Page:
What are Yankee Bonds?

Yankee bonds are bonds issued in the U.S. bond market by a foreign entity, and they are denominated in U.S. dollars. Governments, companies, and other entities issue Yankee bonds.

How Do Yankee Bonds Work?

For example, let's assume Company XYZ is headquartered in Spain. If Company XYZ issues bonds in the United States that are denominated in U.S. dollars, the bonds are Yankee bonds.

Like other bonds, Yankee bonds obligate the borrower to pay a certain interest rate and principal amount according to the terms of the indenture. They must be registered with the SEC before they are issued, and this process can take months.

It is important to note that a Yankee bond is not the same as eurobond.

Why Do Yankee Bonds Matter?

Yankee bonds are advantageous to issuers if they make borrowing cheaper. Yankee bonds also help issuers take advantage of relatively favorable regulatory and lending conditions within the U.S., as well as the U.S.'s very large bond market.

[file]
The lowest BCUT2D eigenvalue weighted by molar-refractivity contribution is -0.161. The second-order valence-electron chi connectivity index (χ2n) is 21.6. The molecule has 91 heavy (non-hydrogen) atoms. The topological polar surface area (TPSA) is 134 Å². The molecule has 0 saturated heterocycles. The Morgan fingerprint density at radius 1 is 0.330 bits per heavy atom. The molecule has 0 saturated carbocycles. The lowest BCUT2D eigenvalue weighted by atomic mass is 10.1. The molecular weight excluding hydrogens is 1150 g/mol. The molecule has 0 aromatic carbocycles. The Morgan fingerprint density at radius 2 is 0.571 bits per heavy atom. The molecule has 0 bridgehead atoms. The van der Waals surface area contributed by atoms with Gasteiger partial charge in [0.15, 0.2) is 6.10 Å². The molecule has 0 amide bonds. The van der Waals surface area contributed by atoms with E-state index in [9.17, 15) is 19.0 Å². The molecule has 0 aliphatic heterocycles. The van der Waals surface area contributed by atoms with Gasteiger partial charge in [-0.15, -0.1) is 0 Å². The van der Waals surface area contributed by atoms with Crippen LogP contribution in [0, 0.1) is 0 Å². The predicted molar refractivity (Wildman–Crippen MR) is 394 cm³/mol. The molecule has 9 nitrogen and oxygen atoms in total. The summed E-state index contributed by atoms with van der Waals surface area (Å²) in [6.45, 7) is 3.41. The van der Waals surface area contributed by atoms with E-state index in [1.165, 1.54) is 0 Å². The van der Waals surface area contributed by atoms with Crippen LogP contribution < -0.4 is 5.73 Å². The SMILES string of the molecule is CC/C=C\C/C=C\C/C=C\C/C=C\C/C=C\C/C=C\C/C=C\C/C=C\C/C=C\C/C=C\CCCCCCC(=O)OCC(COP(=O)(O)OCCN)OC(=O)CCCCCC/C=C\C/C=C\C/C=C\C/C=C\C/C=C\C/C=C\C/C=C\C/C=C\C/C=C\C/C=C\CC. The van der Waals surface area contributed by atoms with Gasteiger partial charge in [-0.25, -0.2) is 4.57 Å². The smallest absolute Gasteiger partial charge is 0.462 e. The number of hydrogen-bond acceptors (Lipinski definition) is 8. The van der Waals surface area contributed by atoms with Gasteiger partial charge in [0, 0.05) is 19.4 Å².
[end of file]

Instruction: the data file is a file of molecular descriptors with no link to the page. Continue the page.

Investors like Yankee bonds because they offer geographic and currency diversification as well as some tax advantages. Investors also get dollar income streams, which they might use to pay other dollar-denominated obligations.

But foreign investors are also subject to risks over and above the standard credit risk and interest rate risk. Exchange rates can change quickly and dramatically, which affects the total return for non-U.S. investors.